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Journalist Joyeeta Basu defended former Minister of State for External Affairs M J Akbar against Priya Ramani in the criminal defamation case filed by Akbar in the Patiala House court on Monday. Recording her statement with the chief metropolitan magistrate, Joyeeta said that Akbar was perfectly professional in his dealings with her and he was tough task master, a thorough professional and a brilliant teacher who taught her all aspects of newspaper journalism.
On October 15, 2018, Akbar had filed a criminal defamation case against journalist Priya Ramani who publicly accused him of harassment. The lawsuit named Priya Ramani as the sole accused and said she ‘intentionally put forward malicious, fabricated and salacious’ allegations to harm the minister’s reputation. In his petition, the former MoS for external affairs had named Joyeeta Basu, Veenu Sandal, Syed Habibur Rehman, Tapan Chaki, Sunil Gujral and Manzar Ali as witnesses. Lawyers Geeta Luthra and Sandeep Kapoor appeared for the former external affairs minister Patiala House court on Monday.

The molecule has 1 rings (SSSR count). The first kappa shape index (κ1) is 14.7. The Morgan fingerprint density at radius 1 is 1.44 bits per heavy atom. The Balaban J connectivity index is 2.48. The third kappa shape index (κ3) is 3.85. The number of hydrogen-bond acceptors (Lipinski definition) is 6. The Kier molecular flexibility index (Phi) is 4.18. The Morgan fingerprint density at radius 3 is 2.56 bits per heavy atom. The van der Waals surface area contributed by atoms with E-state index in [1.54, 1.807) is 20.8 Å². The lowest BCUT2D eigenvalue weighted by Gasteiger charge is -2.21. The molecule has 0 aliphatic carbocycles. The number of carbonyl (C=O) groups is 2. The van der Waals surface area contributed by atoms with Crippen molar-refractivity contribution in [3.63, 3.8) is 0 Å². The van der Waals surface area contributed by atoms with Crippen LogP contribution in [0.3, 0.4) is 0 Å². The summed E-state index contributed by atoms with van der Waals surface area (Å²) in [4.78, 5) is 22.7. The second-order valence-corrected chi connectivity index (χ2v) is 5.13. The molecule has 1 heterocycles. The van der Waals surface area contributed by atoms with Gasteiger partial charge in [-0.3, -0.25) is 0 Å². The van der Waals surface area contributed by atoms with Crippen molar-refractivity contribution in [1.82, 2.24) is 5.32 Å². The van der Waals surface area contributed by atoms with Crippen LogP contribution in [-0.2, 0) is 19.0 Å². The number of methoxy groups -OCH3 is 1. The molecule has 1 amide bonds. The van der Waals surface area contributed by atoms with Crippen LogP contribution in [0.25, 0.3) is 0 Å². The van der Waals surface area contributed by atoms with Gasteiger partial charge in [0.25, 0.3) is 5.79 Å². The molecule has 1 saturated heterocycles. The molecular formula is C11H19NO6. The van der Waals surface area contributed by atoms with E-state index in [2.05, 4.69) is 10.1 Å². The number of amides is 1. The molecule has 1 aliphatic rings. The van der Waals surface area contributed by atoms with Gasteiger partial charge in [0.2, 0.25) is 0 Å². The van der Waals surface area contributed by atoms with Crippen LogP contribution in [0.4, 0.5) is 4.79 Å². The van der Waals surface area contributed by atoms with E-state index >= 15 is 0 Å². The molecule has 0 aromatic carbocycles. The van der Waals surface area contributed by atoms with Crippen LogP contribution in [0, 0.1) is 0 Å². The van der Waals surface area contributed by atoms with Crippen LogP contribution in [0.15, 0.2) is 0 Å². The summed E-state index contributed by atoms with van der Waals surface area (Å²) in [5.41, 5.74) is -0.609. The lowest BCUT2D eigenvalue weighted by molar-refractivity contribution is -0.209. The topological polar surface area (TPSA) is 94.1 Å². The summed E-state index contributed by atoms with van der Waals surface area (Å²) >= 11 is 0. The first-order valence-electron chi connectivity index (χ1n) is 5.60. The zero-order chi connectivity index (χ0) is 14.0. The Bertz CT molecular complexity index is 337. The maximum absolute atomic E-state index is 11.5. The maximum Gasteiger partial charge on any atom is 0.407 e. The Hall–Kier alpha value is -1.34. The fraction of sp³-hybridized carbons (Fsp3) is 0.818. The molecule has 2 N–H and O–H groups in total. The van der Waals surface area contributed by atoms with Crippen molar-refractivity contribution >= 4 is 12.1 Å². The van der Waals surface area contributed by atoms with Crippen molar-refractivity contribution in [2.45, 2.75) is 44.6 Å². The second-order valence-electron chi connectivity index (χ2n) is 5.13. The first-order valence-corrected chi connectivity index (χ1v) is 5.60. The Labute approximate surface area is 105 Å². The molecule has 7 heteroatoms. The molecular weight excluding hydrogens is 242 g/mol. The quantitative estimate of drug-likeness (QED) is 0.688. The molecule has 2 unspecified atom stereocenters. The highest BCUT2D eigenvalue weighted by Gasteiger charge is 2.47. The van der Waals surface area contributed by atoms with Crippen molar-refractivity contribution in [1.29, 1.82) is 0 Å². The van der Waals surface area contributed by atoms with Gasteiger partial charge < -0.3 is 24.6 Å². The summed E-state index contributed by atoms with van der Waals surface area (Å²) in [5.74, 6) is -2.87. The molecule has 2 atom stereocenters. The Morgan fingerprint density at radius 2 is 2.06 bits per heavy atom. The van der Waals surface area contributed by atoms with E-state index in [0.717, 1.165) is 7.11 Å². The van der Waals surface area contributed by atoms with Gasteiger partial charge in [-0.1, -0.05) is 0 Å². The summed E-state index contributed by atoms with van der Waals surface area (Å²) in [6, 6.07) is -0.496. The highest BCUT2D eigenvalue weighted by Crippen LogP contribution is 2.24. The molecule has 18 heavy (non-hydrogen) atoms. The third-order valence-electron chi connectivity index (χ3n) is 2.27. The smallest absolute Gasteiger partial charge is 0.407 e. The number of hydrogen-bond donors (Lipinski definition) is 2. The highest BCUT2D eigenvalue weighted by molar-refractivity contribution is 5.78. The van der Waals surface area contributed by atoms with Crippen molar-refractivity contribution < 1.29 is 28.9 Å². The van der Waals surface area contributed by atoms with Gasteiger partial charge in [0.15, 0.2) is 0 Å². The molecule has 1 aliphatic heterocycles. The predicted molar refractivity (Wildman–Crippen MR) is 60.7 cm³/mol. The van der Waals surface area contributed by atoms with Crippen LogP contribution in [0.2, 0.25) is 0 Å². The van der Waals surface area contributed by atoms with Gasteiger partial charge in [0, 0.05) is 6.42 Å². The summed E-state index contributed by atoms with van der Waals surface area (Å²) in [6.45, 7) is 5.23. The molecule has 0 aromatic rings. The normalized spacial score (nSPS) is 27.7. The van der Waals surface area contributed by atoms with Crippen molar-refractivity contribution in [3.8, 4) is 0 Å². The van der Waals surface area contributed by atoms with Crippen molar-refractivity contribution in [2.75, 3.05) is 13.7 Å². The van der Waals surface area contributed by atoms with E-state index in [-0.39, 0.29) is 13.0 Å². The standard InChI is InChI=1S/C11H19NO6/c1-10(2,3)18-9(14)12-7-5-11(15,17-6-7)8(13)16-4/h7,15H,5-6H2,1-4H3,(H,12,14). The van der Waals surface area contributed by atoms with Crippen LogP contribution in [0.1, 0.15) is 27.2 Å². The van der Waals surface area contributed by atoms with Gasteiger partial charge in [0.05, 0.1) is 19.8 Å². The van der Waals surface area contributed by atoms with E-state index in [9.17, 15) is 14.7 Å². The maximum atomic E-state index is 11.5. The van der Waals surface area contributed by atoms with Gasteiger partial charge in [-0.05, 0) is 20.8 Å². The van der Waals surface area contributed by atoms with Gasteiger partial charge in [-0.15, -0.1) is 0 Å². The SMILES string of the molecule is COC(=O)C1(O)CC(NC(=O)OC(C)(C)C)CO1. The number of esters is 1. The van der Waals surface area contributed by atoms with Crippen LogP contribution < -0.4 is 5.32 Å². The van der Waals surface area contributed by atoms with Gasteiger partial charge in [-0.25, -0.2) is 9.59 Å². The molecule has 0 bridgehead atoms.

The the editor of Sunday Guardian, who is a prime witness in the case, said that she knows nothing against Akbar’s character though she used to work directly under him on a daily basis and was interacting with him directly over a period of time.
Joyeeta Basu, who had earlier said that Akbar had been “one of the best bosses”, and that she had “never felt uncomfortable” with him, mentioned before the judge that Akbar had helped her a lot during her stint at the Asian Age.
Speaking about her familiarity with Akbar and how the journalist-turned-politician was a good boss at the Asian Age, Joyeeta Basu said she had taken journalism as a profession around 1993-1994 when she was writing for the Mumbai-based Magna group of publications from Calcutta. She had met Akbar in November 1998 after she applied for a job in Asian Age. Akbar called her over phone and asked her to come for an interview when he would be traveling to Calcutta on the next occasion. After being selected in the interview, she shifted to Delhi and started working in the Asian Age from December 1998 and worked in various capacities during the period At the Asian Age. Joyeeta said Akbar allowed her to carve out a separate department out of editorial section and allowed to hire people.